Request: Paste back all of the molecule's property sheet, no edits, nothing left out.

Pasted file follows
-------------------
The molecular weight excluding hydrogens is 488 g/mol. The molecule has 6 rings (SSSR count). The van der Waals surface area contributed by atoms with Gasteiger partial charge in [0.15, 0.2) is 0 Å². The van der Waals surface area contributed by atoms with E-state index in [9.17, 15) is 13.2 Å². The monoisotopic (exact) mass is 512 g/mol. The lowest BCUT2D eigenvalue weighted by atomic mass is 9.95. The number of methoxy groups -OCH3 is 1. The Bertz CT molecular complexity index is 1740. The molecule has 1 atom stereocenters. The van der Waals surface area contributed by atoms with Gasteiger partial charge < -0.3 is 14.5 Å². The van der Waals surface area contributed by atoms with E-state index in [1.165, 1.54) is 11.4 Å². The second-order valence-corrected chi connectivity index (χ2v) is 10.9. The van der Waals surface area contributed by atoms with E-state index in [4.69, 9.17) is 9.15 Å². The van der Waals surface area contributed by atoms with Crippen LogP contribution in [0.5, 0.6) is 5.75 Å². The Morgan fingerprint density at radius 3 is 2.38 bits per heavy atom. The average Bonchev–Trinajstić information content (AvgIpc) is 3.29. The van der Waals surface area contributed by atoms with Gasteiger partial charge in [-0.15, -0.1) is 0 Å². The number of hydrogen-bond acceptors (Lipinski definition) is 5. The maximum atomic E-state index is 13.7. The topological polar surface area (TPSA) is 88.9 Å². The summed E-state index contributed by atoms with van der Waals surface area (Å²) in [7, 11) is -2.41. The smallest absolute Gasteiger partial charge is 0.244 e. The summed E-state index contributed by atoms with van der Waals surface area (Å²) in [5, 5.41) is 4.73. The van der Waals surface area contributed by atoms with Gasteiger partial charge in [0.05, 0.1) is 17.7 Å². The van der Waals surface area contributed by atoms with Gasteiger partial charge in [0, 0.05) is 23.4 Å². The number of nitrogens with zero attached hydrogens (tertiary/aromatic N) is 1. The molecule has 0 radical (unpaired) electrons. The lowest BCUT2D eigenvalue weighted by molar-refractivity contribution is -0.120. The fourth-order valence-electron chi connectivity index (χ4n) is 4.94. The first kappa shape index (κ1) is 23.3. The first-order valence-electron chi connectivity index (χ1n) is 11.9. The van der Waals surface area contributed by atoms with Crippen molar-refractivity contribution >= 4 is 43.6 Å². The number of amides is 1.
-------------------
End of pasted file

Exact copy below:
The molecular weight excluding hydrogens is 488 g/mol. The molecule has 6 rings (SSSR count). The van der Waals surface area contributed by atoms with Gasteiger partial charge in [0.15, 0.2) is 0 Å². The van der Waals surface area contributed by atoms with E-state index in [9.17, 15) is 13.2 Å². The monoisotopic (exact) mass is 512 g/mol. The lowest BCUT2D eigenvalue weighted by atomic mass is 9.95. The number of methoxy groups -OCH3 is 1. The Bertz CT molecular complexity index is 1740. The molecule has 1 atom stereocenters. The van der Waals surface area contributed by atoms with Gasteiger partial charge < -0.3 is 14.5 Å². The van der Waals surface area contributed by atoms with E-state index in [1.165, 1.54) is 11.4 Å². The second-order valence-corrected chi connectivity index (χ2v) is 10.9. The van der Waals surface area contributed by atoms with E-state index in [4.69, 9.17) is 9.15 Å². The van der Waals surface area contributed by atoms with Crippen LogP contribution in [0.5, 0.6) is 5.75 Å². The Morgan fingerprint density at radius 3 is 2.38 bits per heavy atom. The average Bonchev–Trinajstić information content (AvgIpc) is 3.29. The van der Waals surface area contributed by atoms with Gasteiger partial charge in [-0.15, -0.1) is 0 Å². The number of hydrogen-bond acceptors (Lipinski definition) is 5. The maximum atomic E-state index is 13.7. The topological polar surface area (TPSA) is 88.9 Å². The summed E-state index contributed by atoms with van der Waals surface area (Å²) in [7, 11) is -2.41. The smallest absolute Gasteiger partial charge is 0.244 e. The summed E-state index contributed by atoms with van der Waals surface area (Å²) in [5, 5.41) is 4.73. The van der Waals surface area contributed by atoms with Gasteiger partial charge in [0.05, 0.1) is 17.7 Å². The van der Waals surface area contributed by atoms with Gasteiger partial charge in [0, 0.05) is 23.4 Å². The number of nitrogens with zero attached hydrogens (tertiary/aromatic N) is 1. The molecule has 0 radical (unpaired) electrons. The lowest BCUT2D eigenvalue weighted by molar-refractivity contribution is -0.120. The fourth-order valence-electron chi connectivity index (χ4n) is 4.94. The first kappa shape index (κ1) is 23.3. The first-order valence-electron chi connectivity index (χ1n) is 11.9. The van der Waals surface area contributed by atoms with Crippen molar-refractivity contribution >= 4 is 43.6 Å². The number of amides is 1.